Variant classification: high stakes and hubris

This month's Genetics in Medicine is a themed issue focusing on variant classification and reclassification. Few challenges loom larger in genomic medicine than deciding whether variants cause disease. That this challenge is both so important and so difficult to surmount derives from a few inescapable facts:

  • Incorrect assignment of variant pathogenicity leads to significant clinical harms

  • There exists considerable genomic variation among humans

  • Most human genomic variation has no significant clinical importance

  • Our ability to determine the pathogenicity or innocence of any given variant is highly limited

  • Human psychology often works against us in the form of “ confirmation bias” (the tendency to interpret new evidence as confirmation of one's existing beliefs)

When adjudicating the clinical significance of genomic variants, “ gold standard” evidence of pathogenicity, such as robust segregation data, can rarely be generated, necessitating the aggregation of many imperfect measures. Such measures include inferential statistical considerations of allele frequency and variant tolerance from, thankfully, in-creasingly large and diverse databases; in silico prediction models; and functional assays that, while helpful in certain situations for a handful of genes, typically depend on hard-bought biochemical knowledge. Into this mix of weak tests of pathogenicity enters our own psychology. Since we humans are notoriously subject to inherent biases such as confirmation bias, it is often hard for us to keep in mind the reality that most human genomic variation is of little or no medical consequence. Thus, given that there is a lot of interindividual variation, that most of it is inconsequential, and that we have usually sequenced an individual because we suspect a genetic disease (and are thus primed to “ believe” in the culpability of the variants that we inevitably find), we have a Bayesian “ perfect storm” in which our tendency is to overcall the pathogenicity of any given variant. The medical literature and genomic databases are rife with such overcalling. As Karen Weck reminds us in her Commentary introducing this issue, variants should be considered uncertain until proven guilty. Such a stance is also necessary because the stakes are high when we assign pathogenicity to a variant. When we get it wrong, we subject the wrong patients and family members to modalities ranging from surgery to lifelong surveillance and at the same time deprive those who would actually benefit from those interventions. It is better to be uncertain than wrong.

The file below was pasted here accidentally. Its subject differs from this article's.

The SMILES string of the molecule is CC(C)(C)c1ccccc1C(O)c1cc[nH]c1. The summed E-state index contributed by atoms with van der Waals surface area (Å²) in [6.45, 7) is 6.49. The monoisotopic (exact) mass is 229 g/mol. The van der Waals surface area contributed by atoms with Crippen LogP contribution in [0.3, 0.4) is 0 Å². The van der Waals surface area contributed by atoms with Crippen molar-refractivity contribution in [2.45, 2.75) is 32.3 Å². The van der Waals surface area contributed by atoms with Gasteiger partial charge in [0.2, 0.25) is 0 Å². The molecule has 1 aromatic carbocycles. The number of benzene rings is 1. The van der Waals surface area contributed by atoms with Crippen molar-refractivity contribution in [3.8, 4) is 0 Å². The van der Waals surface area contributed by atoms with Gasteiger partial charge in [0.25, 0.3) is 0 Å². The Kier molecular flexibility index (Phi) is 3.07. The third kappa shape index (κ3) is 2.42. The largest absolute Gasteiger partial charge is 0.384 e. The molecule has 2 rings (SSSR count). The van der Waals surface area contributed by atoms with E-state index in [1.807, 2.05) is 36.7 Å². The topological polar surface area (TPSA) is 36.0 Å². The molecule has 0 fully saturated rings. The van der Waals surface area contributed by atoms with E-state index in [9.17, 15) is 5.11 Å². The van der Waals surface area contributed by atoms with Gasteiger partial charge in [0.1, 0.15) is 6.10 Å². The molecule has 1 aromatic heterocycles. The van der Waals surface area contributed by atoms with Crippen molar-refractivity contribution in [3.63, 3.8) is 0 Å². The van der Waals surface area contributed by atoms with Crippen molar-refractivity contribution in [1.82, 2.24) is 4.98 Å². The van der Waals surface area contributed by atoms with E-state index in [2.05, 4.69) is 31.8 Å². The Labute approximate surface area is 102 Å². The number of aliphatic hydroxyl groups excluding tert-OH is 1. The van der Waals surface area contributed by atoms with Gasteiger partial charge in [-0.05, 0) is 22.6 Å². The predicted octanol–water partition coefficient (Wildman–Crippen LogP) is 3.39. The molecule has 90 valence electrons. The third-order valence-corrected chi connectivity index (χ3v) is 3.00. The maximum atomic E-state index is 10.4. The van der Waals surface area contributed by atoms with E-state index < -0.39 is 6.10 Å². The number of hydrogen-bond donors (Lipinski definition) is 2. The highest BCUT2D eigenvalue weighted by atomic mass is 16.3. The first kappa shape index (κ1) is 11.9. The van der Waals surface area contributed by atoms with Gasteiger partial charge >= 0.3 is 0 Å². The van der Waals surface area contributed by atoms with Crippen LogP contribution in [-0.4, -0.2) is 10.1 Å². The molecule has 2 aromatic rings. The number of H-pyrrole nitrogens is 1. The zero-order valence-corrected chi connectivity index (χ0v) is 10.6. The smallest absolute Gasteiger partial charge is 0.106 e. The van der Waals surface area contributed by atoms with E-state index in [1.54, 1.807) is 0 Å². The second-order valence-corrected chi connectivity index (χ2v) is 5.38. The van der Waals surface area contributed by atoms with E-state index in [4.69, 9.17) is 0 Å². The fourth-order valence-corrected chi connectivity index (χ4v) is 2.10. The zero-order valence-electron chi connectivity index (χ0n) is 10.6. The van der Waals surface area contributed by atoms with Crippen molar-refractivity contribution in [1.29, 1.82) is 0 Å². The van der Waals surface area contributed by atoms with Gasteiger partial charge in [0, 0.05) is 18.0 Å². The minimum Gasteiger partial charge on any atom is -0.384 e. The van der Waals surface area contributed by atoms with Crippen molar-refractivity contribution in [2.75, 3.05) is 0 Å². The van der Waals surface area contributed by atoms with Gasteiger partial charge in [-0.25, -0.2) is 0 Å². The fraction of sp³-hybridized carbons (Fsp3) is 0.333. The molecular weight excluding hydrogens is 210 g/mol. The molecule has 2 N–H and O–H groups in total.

Engaging in hubris is not the way out of this challenging dilemma. Rather, we should be forthright about our uncer-tainty. Skinner et al. show us in this issue that patients are comfortable with uncertainty if we are honest with them. And as a field we must continue important efforts such as the Genome Aggregation Database (gnomAD) and ClinGen. Over the long haul, these types of efforts, along with better functional assays, will ultimately provide resources to adjudicate most human variation. Finally, we should remember that the Bayesian imperative to be skeptical of the pathogenicity of any given variant until so proven is an order of magnitude more important as we begin to engage in population-based sequencing, a context in which we are far more likely to find innocent variants than pathogenic variants due simply to a low prior probability of disease. —James P. Evans, Editor-in-Chief